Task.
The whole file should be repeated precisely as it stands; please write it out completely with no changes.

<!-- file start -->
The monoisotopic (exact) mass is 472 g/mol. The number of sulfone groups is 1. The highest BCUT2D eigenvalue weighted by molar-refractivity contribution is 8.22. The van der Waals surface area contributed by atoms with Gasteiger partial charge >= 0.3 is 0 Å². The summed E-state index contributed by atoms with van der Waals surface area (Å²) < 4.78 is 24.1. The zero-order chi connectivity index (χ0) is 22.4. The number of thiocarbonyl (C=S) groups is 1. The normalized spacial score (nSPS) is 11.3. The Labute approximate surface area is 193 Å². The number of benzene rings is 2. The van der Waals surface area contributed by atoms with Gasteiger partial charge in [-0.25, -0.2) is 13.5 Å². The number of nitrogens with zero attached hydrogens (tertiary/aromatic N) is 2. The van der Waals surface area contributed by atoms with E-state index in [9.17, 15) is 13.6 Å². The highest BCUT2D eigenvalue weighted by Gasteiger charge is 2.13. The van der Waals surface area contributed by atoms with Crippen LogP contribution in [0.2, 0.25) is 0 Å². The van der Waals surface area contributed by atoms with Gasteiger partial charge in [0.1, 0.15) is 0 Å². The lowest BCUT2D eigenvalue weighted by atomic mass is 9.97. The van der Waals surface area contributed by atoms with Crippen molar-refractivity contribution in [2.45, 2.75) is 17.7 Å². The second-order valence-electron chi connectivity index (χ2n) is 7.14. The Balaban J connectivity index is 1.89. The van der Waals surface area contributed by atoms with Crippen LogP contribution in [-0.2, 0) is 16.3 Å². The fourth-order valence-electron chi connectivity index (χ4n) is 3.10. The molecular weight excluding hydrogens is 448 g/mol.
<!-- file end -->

The monoisotopic (exact) mass is 472 g/mol. The number of sulfone groups is 1. The highest BCUT2D eigenvalue weighted by molar-refractivity contribution is 8.22. The van der Waals surface area contributed by atoms with Gasteiger partial charge >= 0.3 is 0 Å². The summed E-state index contributed by atoms with van der Waals surface area (Å²) < 4.78 is 24.1. The zero-order chi connectivity index (χ0) is 22.4. The number of thiocarbonyl (C=S) groups is 1. The normalized spacial score (nSPS) is 11.3. The Labute approximate surface area is 193 Å². The number of benzene rings is 2. The van der Waals surface area contributed by atoms with Gasteiger partial charge in [-0.25, -0.2) is 13.5 Å². The number of nitrogens with zero attached hydrogens (tertiary/aromatic N) is 2. The van der Waals surface area contributed by atoms with E-state index in [9.17, 15) is 13.6 Å². The highest BCUT2D eigenvalue weighted by Gasteiger charge is 2.13. The van der Waals surface area contributed by atoms with Crippen LogP contribution in [0.2, 0.25) is 0 Å². The van der Waals surface area contributed by atoms with Gasteiger partial charge in [0.1, 0.15) is 0 Å². The lowest BCUT2D eigenvalue weighted by atomic mass is 9.97. The van der Waals surface area contributed by atoms with Crippen molar-refractivity contribution in [2.45, 2.75) is 17.7 Å². The second-order valence-electron chi connectivity index (χ2n) is 7.14. The Balaban J connectivity index is 1.89. The van der Waals surface area contributed by atoms with Crippen LogP contribution in [-0.2, 0) is 16.3 Å². The fourth-order valence-electron chi connectivity index (χ4n) is 3.10. The molecular weight excluding hydrogens is 448 g/mol.